A California company says it intends to spend billions of dollars to build the largest solar power plant in the world on a sprawling 25-square-mile plot in the sun-baked Nevada desert about 225 miles northwest of Las Vegas. SolarReserve chief executive Kevin Smith outlined a plan Tuesday to create a 10-tower concentrated solar array dubbed Sandstone Energy X near the Nye County city of Tonopah.
The US Bureau of Ocean Energy Management (BOEM) and the state of California on Thursday held the first meeting of the California Intergovernmental Renewable Energy Task Force in Sacramento. The task force will facilitate coordination between BOEM, local authorities and other federal agencies with respect to potential renewable energy leasing offshore California, BOEM said in a statement. It will also seek to identify areas that may be suitable for research or commercial renewable energy development. The creation of the task force was requested in May by California governor Jerry Brown.
Interconnection standards lay out the process and a set of rules for a customer or solar developer that wants to connect a solar project or other distributed energy resource to a utility’s grid. Many Midwest states adopted interconnection standards a decade ago. But much has changed, including a dramatic reduction in solar costs and the Federal Energy Regulatory Commission’s publication of small generator interconnection procedures in 2013.
The Securities and Exchange Commission is conducting a formal investigation of SunEdison Inc. after the solar giant filed for bankruptcy earlier this year. In a filing this week, SunEdison said it had received a subpoena “seeking production of certain emails and other electronic communications.” It also has received subpoenas from the Department of Justice “seeking information and documentation relating to various matters.”
Former President Bill Clinton on Thursday afternoon gave Iowa voters a message of optimism about the future under a president Hillary Clinton, saying the Hawkeye State was uniquely positioned for a bright outlook despite the “bleak” nature of the 2016 campaign He said there were three main reasons for Iowa’s promising future, but he only explained two of them before going off on the kind of anecdotal tangent he has become known for. His view of Iowa’s position came down to two points — soil and wind.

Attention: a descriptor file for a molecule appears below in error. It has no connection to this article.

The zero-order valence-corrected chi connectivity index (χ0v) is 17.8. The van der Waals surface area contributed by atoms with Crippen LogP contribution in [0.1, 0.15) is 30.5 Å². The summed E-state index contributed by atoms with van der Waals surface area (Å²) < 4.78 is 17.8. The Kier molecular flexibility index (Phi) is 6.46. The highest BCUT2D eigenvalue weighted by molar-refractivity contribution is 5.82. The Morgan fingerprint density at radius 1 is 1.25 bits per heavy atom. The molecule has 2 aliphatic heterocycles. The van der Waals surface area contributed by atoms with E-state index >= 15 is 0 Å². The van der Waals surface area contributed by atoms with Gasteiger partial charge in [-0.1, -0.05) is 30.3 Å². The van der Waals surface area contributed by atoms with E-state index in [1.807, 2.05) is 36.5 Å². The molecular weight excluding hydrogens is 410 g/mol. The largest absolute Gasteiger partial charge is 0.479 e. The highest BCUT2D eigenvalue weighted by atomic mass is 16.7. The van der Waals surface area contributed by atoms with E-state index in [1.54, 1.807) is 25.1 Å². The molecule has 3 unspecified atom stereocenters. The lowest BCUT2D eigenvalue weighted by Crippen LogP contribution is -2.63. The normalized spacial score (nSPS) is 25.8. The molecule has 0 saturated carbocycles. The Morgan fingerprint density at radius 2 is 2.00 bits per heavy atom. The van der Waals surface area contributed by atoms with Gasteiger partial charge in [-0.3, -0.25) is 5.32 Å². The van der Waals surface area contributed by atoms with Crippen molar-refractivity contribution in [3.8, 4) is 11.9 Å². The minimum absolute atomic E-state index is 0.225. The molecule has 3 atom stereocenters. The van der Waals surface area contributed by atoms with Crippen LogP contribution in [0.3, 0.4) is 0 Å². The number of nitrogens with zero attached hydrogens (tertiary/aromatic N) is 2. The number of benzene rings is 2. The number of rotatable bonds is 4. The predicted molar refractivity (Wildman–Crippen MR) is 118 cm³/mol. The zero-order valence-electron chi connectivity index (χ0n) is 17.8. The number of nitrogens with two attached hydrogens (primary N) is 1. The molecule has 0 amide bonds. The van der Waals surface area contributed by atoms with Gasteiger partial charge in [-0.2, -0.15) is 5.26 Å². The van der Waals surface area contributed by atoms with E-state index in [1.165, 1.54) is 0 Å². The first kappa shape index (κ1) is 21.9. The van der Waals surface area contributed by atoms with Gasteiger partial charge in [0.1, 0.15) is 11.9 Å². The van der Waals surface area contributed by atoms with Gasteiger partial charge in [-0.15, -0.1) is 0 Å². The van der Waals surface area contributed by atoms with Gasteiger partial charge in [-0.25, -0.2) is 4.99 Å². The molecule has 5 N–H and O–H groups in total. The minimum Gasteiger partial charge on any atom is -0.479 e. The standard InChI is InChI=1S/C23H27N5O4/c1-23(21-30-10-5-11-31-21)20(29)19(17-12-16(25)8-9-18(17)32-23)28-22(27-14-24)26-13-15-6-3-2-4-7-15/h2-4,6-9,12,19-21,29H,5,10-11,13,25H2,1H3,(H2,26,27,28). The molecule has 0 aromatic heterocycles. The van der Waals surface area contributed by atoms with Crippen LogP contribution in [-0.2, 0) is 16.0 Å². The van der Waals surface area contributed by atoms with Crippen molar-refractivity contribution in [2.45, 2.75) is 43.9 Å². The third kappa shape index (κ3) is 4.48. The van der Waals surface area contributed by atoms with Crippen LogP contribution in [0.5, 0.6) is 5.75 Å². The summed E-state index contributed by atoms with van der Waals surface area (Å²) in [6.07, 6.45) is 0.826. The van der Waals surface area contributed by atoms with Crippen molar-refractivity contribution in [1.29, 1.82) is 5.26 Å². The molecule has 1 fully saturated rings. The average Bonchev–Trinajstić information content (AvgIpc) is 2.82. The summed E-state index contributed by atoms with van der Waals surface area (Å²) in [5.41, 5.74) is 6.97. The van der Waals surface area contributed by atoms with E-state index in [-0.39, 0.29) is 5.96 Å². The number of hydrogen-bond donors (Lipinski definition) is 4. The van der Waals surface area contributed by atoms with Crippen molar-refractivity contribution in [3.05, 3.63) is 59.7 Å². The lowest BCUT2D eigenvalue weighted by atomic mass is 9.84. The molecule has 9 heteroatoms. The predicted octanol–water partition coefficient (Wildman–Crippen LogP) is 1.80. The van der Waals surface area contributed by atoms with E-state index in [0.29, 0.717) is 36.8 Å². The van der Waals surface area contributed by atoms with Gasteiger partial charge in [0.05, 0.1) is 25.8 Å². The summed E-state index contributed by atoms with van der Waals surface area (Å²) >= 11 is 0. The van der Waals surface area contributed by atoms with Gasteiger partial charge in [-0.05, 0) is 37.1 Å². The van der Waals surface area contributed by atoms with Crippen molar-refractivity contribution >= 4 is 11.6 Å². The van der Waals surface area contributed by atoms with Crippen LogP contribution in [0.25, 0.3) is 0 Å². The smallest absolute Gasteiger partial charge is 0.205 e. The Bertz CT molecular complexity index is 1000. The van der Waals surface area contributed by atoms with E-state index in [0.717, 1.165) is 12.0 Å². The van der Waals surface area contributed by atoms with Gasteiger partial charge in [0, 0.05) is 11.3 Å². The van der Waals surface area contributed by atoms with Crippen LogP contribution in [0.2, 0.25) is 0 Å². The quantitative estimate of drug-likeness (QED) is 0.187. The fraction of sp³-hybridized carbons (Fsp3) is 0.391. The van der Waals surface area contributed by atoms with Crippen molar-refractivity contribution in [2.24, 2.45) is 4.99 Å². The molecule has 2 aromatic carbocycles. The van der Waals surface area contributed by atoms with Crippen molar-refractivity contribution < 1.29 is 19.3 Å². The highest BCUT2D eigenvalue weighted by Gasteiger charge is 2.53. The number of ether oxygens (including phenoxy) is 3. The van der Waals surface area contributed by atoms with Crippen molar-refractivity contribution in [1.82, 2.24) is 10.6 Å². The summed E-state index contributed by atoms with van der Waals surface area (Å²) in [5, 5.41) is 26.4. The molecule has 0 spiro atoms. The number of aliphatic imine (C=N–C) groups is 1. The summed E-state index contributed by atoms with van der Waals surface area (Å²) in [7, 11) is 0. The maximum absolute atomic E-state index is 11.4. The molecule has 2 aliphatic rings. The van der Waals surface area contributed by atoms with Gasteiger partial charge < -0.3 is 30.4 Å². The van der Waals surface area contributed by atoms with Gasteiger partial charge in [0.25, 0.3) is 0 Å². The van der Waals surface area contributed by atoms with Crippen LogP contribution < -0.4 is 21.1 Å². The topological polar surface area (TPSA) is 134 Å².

China Hot Springs is more than just a roadside attraction for tourists; it’s equal parts alternative energy laboratory, experiment in sustainability and all-ages classroom, as well as a full-time “imaginarium” for Bernie Karl, who along with his wife, Connie Parks-Karl, has owned and operated the resort since purchasing it from the state in 1998. At the time, the state was losing $1 million annually, in part because of reliance on diesel fuel to generate electricity. Karl wasted no time tapping the geothermal resources below ground, using an innovative technology to harness energy that was previously considered too cool to be a viable power source.
The world’s most prominent energy forecaster will raise its outlook for wind and solar installations following a decade of underestimating growth in the renewables industry. The International Energy Agency, which was established as a watchdog of the industry in the wake of the 1973 oil crisis, will “significantly” raise its estimates for renewables when it publishes its annual mid-term market report for the industry at the end of this month, a spokesman for Paris-based organization said.
The exceptional output brought the country membership in a small but growing club of nations proving that the vision of a world powered by renewable fuels is closer than many realize. Long derided as a fantasy, a day’s worth of energy harvested purely from the sun and the wind has lately become reality in nations such as Portugal, Denmark and Costa Rica. In those countries, and others, the gains in renewable production have come quickly and unexpectedly, offering a ray of hope amid dire predictions from scientists about the impact of carbon emissions on the planet
Negotiators from more than 170 countries on Saturday reached a legally binding accord to counter climate change by cutting the worldwide use of a powerful planet-warming chemical used in air-conditioners and refrigerators. The talks in Kigali, the capital of Rwanda, have not drawn the same spotlight as the climate change accord forged in Paris last year. But the outcome could have an equal or even greater impact on efforts to slow the heating of the planet.
“What steps will your energy policy take to meet our energy needs, while at the same time remaining environmentally friendly and minimizing job loss for fossil power plant workers?” Like it or not, the next president will need an answer to this question, posed by audience member Ken Bone in the second presidential debate, in the early days of his or her administration.